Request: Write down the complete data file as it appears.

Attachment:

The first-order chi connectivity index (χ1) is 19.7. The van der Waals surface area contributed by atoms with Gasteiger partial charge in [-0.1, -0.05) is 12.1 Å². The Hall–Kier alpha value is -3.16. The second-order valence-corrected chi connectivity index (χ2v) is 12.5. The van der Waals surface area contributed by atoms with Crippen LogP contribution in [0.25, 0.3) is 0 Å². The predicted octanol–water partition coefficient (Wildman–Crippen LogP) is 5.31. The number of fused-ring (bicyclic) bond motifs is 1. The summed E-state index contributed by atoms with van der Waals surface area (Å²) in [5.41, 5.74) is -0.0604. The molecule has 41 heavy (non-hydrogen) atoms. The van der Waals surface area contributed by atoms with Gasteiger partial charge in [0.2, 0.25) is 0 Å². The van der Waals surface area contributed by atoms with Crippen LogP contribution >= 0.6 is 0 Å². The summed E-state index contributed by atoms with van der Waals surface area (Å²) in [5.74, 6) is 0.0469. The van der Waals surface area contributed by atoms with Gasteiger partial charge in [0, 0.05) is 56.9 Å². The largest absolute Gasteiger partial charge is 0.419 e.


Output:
The first-order chi connectivity index (χ1) is 19.7. The van der Waals surface area contributed by atoms with Gasteiger partial charge in [-0.1, -0.05) is 12.1 Å². The Hall–Kier alpha value is -3.16. The second-order valence-corrected chi connectivity index (χ2v) is 12.5. The van der Waals surface area contributed by atoms with Crippen LogP contribution in [0.25, 0.3) is 0 Å². The predicted octanol–water partition coefficient (Wildman–Crippen LogP) is 5.31. The number of fused-ring (bicyclic) bond motifs is 1. The summed E-state index contributed by atoms with van der Waals surface area (Å²) in [5.41, 5.74) is -0.0604. The molecule has 41 heavy (non-hydrogen) atoms. The van der Waals surface area contributed by atoms with Gasteiger partial charge in [0.2, 0.25) is 0 Å². The van der Waals surface area contributed by atoms with Crippen LogP contribution >= 0.6 is 0 Å². The summed E-state index contributed by atoms with van der Waals surface area (Å²) in [5.74, 6) is 0.0469. The van der Waals surface area contributed by atoms with Gasteiger partial charge in [0, 0.05) is 56.9 Å². The largest absolute Gasteiger partial charge is 0.419 e.